The global capital markets are booming. The FT reports that companies have raised $400 billion in debt and equity over the first three weeks of the year. That exceeds the average for this time of year by $170 billion.
And it’s not just a debt boom that’s being fueled by the global central banks robbing savers and retirees with ultra-low interest rates. Equity markets are white-hot as well.
Speculative activity in the stock market has reached levels not seen since the height of the dot-com bubble. Stocks don’t often double, triple, and quadruple over the course of a few days or weeks for fundamental reasons.
The FT has more.
Companies have raised $400bn in funds in the first three weeks of 2021 as the torrent of government and central bank stimulus to rescue global economies cascades across capital markets.
The global bond and equity fundraising spree marks one of the biggest hauls of the past two decades for the comparable period and is about $170bn above the average for this time of year, a Financial Times analysis of Refinitiv data shows.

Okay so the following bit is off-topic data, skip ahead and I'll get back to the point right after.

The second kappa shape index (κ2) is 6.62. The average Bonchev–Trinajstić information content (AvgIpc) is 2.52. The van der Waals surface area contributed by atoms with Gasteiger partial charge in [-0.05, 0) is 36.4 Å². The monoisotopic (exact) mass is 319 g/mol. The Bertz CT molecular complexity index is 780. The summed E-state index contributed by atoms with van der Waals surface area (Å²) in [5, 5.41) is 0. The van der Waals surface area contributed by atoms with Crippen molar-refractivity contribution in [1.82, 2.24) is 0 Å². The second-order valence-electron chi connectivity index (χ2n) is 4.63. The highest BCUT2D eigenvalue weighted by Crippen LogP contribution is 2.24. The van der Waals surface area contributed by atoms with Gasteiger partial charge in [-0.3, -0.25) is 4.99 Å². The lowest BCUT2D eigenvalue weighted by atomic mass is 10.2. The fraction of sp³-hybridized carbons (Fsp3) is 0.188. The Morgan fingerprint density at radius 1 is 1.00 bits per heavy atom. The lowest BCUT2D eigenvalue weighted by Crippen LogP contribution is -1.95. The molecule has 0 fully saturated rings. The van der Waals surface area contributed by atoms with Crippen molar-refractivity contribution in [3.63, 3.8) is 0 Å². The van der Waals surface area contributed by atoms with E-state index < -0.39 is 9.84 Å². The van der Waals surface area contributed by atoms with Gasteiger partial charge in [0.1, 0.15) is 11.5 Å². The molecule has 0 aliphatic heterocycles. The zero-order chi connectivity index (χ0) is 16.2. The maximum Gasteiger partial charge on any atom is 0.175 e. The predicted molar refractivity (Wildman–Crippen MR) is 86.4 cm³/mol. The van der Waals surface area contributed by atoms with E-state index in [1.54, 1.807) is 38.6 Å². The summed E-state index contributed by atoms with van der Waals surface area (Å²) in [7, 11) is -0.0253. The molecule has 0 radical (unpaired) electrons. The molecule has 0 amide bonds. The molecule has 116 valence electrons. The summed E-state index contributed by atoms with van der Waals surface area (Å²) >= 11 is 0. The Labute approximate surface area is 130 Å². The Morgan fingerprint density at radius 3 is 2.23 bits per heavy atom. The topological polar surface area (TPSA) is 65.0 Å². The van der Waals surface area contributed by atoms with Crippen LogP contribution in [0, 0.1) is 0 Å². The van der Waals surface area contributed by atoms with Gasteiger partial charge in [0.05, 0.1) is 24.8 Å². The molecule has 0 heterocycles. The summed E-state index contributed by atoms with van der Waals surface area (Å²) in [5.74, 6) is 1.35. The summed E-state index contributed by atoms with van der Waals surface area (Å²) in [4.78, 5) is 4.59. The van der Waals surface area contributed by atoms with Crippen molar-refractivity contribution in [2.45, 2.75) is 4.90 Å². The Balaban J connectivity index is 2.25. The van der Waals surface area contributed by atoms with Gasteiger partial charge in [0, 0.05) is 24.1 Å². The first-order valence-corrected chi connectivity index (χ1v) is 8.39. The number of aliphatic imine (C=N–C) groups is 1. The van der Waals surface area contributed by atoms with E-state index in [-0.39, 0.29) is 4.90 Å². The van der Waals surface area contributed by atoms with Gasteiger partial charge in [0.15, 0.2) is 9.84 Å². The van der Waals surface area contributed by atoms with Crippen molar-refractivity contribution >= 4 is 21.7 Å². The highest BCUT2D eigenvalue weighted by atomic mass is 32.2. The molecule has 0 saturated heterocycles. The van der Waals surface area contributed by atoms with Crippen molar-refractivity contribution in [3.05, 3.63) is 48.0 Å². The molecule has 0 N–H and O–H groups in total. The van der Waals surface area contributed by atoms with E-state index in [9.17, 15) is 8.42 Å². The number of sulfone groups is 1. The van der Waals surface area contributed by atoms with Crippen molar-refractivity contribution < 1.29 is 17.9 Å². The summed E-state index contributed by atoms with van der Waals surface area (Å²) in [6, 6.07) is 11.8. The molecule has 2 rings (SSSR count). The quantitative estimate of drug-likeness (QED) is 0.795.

The clamour for fresh cash underscores how unprecedented economic interventions have helped boost financial markets despite the deep economic blow from coronavirus and continued spread of new virus variants.
Corporate debt and equity markets have remained unfazed while much of Europe and the US grapples with a deadly winter wave of Covid-19, allowing company executives to use record low and stable interest rates and rallying stock prices as a chance to expand their businesses, reorganise their shareholder base or simply cash out.
“The only thing that matters to markets is global fiscal and monetary policy,” said John McClain, portfolio manager at Diamond Hill Capital Management. “Markets are priced as though coronavirus doesn’t matter any more.”
Read more here.